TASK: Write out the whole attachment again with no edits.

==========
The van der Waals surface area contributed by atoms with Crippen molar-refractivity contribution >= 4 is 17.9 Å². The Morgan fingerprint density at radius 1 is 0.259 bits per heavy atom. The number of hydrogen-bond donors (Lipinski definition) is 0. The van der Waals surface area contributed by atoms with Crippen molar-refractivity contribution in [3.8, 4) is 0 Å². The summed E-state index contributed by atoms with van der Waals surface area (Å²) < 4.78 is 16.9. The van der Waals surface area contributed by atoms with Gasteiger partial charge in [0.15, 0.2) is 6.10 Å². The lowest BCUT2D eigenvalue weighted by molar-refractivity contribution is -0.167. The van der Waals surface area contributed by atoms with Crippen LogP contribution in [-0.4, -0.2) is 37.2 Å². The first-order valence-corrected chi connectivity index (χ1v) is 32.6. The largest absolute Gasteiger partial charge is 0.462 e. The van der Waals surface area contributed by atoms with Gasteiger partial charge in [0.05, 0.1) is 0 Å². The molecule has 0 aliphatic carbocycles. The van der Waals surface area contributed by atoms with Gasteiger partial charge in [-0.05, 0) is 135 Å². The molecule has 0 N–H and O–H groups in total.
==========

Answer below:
The van der Waals surface area contributed by atoms with Crippen molar-refractivity contribution >= 4 is 17.9 Å². The Morgan fingerprint density at radius 1 is 0.259 bits per heavy atom. The number of hydrogen-bond donors (Lipinski definition) is 0. The van der Waals surface area contributed by atoms with Crippen molar-refractivity contribution in [3.8, 4) is 0 Å². The summed E-state index contributed by atoms with van der Waals surface area (Å²) < 4.78 is 16.9. The van der Waals surface area contributed by atoms with Gasteiger partial charge in [0.15, 0.2) is 6.10 Å². The lowest BCUT2D eigenvalue weighted by molar-refractivity contribution is -0.167. The van der Waals surface area contributed by atoms with Crippen LogP contribution in [-0.4, -0.2) is 37.2 Å². The first-order valence-corrected chi connectivity index (χ1v) is 32.6. The largest absolute Gasteiger partial charge is 0.462 e. The van der Waals surface area contributed by atoms with Gasteiger partial charge in [0.05, 0.1) is 0 Å². The molecule has 0 aliphatic carbocycles. The van der Waals surface area contributed by atoms with Gasteiger partial charge in [-0.05, 0) is 135 Å². The molecule has 0 N–H and O–H groups in total.